One of several churches in Nord-Fron parish is Sødorp. It is located on the west side of the river, just a mile from the cabin where we stayed three nights.
But long before the 1750’s, when the larger church was built on this spot , there was a church about a kilometer to the north, high on the hill. The site was unknown in modern times, until recently, when some relics were uncovered. A simple wooden cross now marks the spot.
Below the cross is the Lillegård farm. This is where Ole Larson’s grandfather (Lars Paulsen’s father) Paul Svendsen was born, as well as several generations before him.
It was only weeks before our visit that my doubts about this connection were eliminated, when Pål Kjorstad found documents proving that it was solid. I had not fully processed that situation, or I would have pursued Lillegård more closely. Reviewing the definitive farm book yet again after retuning home, I found that at the time the book was compiled (1980’s?), the farm was still owned by a descendant of the same Svend Paulsen Lillegård (1702-1756) who is verifiably my 4th great-grandfather.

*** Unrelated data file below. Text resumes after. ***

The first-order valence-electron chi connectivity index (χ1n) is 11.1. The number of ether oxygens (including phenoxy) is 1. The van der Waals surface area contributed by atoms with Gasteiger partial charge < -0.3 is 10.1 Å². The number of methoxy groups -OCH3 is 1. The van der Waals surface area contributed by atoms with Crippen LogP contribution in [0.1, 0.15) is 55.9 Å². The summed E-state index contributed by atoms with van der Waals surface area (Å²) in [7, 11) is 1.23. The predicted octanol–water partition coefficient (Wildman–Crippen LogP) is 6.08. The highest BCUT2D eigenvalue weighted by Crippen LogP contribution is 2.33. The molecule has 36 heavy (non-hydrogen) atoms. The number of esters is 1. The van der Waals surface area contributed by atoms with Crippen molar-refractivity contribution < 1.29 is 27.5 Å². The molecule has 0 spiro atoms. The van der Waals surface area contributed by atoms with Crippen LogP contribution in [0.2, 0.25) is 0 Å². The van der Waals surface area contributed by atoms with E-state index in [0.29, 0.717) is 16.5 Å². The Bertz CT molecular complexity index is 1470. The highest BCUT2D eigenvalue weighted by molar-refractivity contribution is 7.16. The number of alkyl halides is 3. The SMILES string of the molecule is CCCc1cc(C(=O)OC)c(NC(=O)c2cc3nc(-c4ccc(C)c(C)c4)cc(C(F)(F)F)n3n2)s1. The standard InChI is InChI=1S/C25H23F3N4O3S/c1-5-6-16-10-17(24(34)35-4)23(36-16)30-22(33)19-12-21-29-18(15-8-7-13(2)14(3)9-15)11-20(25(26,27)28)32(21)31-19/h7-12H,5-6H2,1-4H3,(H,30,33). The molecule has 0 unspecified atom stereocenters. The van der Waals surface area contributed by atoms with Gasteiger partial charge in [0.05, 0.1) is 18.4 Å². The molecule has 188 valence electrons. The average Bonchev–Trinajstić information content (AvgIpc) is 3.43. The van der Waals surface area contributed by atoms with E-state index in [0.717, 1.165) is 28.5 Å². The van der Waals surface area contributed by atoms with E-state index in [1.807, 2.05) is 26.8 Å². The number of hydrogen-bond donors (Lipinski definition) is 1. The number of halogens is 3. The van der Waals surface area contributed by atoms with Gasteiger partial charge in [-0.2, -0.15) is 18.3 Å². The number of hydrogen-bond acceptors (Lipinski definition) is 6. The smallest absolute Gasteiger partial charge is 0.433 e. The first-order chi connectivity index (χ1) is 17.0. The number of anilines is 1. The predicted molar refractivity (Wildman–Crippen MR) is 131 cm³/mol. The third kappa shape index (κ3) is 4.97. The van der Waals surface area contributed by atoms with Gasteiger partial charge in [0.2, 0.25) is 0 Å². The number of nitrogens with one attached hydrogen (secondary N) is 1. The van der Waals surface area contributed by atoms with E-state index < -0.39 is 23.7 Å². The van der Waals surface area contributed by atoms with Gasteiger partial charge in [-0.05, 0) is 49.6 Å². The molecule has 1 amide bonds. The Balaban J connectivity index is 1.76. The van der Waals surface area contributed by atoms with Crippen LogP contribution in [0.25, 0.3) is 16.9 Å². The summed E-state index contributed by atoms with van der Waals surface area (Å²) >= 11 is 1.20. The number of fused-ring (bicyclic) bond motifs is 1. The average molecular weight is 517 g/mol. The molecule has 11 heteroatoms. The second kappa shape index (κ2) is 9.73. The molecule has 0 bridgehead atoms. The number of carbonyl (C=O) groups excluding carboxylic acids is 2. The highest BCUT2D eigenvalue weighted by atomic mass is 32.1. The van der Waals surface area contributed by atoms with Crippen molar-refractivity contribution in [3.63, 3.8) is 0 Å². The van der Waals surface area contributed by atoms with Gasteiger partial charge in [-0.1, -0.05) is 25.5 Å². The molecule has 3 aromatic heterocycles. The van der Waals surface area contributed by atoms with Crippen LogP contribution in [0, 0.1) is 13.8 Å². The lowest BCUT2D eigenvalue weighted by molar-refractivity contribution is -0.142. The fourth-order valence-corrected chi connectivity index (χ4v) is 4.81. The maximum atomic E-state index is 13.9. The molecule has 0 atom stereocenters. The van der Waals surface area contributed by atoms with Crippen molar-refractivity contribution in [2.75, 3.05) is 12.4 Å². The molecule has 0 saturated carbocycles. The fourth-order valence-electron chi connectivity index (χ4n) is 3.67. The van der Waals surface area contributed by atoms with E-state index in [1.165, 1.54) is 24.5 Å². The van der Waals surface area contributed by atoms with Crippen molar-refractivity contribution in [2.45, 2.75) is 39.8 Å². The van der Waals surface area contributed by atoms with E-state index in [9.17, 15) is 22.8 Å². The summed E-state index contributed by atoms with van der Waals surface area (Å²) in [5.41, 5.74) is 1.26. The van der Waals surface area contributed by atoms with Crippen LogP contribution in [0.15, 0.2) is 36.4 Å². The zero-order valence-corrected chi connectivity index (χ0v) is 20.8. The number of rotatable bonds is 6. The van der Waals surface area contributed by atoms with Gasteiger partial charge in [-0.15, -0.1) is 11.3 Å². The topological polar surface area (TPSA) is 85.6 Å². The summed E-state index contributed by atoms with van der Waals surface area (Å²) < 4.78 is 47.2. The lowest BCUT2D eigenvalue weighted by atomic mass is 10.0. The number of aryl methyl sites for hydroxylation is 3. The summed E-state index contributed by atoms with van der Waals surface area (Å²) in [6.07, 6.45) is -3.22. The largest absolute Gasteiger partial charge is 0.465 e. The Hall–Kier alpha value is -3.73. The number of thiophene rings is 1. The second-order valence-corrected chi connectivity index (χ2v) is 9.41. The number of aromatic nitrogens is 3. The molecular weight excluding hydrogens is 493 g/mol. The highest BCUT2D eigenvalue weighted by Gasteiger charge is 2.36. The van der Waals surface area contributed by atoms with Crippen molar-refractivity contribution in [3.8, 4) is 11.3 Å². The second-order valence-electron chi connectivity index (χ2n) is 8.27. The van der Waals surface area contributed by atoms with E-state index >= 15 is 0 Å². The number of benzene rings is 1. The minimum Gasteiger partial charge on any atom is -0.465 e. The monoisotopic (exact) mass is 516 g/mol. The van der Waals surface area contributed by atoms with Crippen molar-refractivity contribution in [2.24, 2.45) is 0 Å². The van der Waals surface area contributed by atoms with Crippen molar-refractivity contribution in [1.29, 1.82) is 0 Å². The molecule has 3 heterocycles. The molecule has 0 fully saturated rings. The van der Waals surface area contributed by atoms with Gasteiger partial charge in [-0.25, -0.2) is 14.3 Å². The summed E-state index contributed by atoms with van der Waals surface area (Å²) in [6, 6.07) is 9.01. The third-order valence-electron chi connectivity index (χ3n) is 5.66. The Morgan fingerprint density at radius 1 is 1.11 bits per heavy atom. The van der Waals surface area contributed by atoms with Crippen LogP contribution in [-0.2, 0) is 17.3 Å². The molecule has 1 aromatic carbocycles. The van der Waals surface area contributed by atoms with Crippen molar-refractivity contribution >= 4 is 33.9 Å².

The gravestone below, at the Sødorp chapel, is one of the oldest readable monuments we saw in any cemetery, and very likely marks a cousin of ours (several generation removed).
I did not inquire who owns the farm today, but there are numerous folks with the Lillegård surname in the immediate area. I should have tried to make contact, as some of them are surely our biological relatives (although at 5th cousins or further). But alas, I missed the chance.
This concludes my tour of ancestral sites in Gudbrandsdalen. I hope you have enjoyed it. Next: the only stop on my “roots” agenda outside this one valley. I refer, of course, to Norway’s capital city, and the former site of Oslo prison.